Other unions have some understanding that the cuts to the Carpenters are a broader attack on labor. The MLC (the Municipal Labor Committee, representing about 150 unions in the city) has filed a “friend of the court” brief in support of the Carpenters’ legal fight. But the court filing is a drop in the bucket compared to what is possible or needed.
In fact, judges have issued temporary restraining orders (TROs) which ordered a stop to the cutbacks. But the City has simply ignored those orders and maintained the cuts. The union then attempted to get a contempt of court ruling against the City but that failed when the judge decided to shuffle the case off to another court. A new TRO will supposedly restore half of the removed sick and vacation days (of course, “temporarily”). But to date this has not happened. And the courts never ruled that the City should restore any of the slashed annuity.
It couldn’t be clearer that the union officials’ faith in supposedly “labor friendly” Democrats is a losing strategy. All NYC unions waited until the previous mayor, Michael Bloomberg, was replaced to negotiate expired contracts. It was obvious that Bloomberg wanted to slash union wages and benefits. As for the craft unions, such as the Carpenters, his plan was to break them from prevailing rate negotiations and reclassify these titles at a lower scale.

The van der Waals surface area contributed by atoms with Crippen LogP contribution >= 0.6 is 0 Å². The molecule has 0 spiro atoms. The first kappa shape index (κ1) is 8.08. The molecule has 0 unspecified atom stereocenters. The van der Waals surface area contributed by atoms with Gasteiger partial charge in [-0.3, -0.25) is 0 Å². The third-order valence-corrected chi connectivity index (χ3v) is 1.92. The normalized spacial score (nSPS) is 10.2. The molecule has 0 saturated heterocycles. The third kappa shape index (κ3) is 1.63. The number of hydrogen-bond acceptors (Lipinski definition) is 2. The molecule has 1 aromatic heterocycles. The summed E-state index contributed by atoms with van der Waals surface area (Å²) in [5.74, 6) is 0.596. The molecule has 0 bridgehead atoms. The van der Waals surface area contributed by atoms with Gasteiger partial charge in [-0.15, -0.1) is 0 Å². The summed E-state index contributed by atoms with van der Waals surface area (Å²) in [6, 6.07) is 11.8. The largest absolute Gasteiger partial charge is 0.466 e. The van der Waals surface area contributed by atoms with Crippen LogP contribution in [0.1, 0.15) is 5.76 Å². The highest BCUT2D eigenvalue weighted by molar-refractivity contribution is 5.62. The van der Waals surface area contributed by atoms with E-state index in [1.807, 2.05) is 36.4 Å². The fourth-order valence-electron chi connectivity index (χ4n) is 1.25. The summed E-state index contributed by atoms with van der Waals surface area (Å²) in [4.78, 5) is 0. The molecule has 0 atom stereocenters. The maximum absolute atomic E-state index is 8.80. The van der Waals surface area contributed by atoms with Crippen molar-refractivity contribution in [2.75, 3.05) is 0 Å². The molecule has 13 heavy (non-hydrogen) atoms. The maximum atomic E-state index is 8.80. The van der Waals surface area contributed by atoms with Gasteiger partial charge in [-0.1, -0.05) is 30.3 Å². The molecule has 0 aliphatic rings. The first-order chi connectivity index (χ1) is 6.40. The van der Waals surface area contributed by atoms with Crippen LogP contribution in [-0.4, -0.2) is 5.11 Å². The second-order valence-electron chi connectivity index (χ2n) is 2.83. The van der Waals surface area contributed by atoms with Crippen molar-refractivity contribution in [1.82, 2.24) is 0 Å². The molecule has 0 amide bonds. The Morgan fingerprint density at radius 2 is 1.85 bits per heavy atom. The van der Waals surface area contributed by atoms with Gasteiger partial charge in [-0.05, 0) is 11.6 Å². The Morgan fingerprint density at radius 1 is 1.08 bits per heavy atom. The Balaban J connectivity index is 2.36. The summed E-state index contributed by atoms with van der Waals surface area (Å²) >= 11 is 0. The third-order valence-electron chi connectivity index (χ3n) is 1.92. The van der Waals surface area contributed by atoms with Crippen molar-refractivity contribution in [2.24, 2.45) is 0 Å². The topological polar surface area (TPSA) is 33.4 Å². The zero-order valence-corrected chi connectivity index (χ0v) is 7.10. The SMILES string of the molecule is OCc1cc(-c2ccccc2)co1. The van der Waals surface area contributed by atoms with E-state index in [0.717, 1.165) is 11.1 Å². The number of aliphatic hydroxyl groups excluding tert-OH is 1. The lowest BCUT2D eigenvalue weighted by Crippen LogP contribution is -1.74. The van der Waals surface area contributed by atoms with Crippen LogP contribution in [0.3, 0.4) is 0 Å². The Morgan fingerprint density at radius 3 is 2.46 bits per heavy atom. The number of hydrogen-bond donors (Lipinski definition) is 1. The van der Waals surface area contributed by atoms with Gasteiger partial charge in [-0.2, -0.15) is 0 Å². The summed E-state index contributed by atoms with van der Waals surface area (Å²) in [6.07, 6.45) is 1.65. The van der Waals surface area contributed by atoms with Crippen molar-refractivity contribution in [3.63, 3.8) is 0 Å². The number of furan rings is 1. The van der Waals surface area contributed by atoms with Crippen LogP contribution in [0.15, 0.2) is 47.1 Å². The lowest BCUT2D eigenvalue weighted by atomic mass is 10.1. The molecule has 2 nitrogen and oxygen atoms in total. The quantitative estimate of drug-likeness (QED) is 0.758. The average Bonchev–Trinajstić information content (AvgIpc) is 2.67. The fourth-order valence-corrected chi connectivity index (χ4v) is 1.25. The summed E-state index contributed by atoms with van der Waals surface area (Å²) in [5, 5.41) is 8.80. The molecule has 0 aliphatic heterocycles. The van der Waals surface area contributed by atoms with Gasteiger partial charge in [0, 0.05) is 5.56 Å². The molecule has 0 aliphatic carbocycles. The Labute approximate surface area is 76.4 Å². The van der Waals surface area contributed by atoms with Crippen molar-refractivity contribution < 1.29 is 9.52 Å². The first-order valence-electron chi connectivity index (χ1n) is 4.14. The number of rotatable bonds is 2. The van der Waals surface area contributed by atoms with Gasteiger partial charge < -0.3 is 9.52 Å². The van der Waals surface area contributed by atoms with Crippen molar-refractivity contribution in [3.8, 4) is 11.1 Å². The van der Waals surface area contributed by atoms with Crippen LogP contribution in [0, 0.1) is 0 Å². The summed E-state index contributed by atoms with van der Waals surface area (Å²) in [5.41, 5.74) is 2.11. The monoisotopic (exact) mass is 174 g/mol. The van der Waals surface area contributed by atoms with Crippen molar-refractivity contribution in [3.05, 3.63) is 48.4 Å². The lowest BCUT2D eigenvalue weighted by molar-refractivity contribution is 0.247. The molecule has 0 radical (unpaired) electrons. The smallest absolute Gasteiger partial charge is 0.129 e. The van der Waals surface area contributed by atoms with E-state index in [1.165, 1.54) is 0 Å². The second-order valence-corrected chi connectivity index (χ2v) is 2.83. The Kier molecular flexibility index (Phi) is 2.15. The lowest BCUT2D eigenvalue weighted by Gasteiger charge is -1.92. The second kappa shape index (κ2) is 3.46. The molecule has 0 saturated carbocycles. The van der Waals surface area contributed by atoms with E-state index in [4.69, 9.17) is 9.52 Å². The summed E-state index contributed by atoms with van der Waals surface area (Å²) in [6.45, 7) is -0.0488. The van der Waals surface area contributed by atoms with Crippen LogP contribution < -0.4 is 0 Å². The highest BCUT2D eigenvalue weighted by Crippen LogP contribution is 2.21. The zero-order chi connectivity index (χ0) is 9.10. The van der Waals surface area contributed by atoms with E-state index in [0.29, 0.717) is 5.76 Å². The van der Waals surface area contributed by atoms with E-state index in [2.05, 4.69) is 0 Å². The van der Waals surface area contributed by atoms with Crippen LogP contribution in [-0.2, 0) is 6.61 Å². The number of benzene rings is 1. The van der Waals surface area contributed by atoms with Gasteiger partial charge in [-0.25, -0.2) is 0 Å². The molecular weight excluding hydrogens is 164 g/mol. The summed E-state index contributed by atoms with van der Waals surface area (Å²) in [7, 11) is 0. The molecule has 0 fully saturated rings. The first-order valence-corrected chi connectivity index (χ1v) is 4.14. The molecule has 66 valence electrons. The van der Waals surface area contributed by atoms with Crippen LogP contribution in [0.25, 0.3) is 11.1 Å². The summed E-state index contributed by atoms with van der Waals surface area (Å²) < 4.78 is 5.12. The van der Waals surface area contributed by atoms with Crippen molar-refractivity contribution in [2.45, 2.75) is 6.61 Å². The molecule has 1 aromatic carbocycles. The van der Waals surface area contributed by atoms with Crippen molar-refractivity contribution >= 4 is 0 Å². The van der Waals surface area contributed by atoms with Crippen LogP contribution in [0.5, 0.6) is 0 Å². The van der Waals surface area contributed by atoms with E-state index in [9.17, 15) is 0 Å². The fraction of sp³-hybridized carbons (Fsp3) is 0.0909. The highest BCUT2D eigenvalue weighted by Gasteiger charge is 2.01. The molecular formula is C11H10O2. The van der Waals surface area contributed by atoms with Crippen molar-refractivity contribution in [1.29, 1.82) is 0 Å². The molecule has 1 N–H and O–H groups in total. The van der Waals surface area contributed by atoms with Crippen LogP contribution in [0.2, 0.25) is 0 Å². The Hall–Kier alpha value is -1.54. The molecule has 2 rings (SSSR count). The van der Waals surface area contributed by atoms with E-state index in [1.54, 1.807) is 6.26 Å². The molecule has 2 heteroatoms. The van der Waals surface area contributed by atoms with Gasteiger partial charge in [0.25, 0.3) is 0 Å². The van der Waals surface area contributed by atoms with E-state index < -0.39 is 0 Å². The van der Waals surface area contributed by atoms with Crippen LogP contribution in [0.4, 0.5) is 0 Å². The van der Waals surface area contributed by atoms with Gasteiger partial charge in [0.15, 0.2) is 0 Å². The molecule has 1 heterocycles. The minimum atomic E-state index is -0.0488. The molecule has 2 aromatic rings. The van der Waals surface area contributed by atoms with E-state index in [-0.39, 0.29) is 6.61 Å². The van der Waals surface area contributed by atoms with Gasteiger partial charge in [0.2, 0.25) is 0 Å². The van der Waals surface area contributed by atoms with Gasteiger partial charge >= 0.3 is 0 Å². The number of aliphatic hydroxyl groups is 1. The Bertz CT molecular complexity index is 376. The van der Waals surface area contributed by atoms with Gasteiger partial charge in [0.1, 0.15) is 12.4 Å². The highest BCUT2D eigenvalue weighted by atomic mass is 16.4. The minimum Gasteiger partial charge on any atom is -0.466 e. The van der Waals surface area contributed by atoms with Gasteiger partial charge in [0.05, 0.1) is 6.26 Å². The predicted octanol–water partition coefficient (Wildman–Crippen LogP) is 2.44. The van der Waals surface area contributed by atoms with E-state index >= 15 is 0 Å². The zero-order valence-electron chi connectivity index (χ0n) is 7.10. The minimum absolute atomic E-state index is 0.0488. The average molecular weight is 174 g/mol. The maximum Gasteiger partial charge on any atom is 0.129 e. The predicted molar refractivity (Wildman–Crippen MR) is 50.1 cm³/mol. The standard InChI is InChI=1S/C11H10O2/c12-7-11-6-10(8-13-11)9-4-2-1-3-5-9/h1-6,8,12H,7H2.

When de Blasio came to office negotiations finally began. Unions had been without contracts for many years. In 2015, the Carpenters signed a partial agreement for wages, which included retroactive increases from 2008. But there was no contract signed that included benefits such as days off, annuity, etc. The Carpenters union officials were in no hurry to sign a contract as they know that they would have to fight against the City’s plan to cut benefits.
Under de Blasio most unions, such as the Teachers and DC37, settled contracts under the “citywide pattern” agreement, with raises below NYC’s cost of living increases. For example, DC37, which represents about 125,000 workers, signed a new seven-year contract in 2014, which only provided a 10% raise over that period while substantially cutting back health care benefits. A measly $1,000 signing bonus was thrown in.
Under State Law 220 trades have an option to bargain using either the pattern agreement or the prevailing rate method. The Carpenters chose to push for the prevailing rate instead of the citywide pattern. The prevailing rate law purports to set wages and benefits to the level of comparable workers in the private sector in the region. Since de Blasio took office, his administration has pushed almost every trade to pattern bargaining. Reportedly there are only a few trades left that are under prevailing rate bargaining and the fact that the Carpenters fought for the prevailing rate was the basis for the vindictive cuts by the City according to officials.
Of course, the City has more workers in their sights than the 700 civil service Carpenters. Unions should not be relying on state laws (like 220) to protect them against the ever-increasing attempts to cut their wages and benefits. Only by union solidarity and independence from all forces outside the working class can we go forward.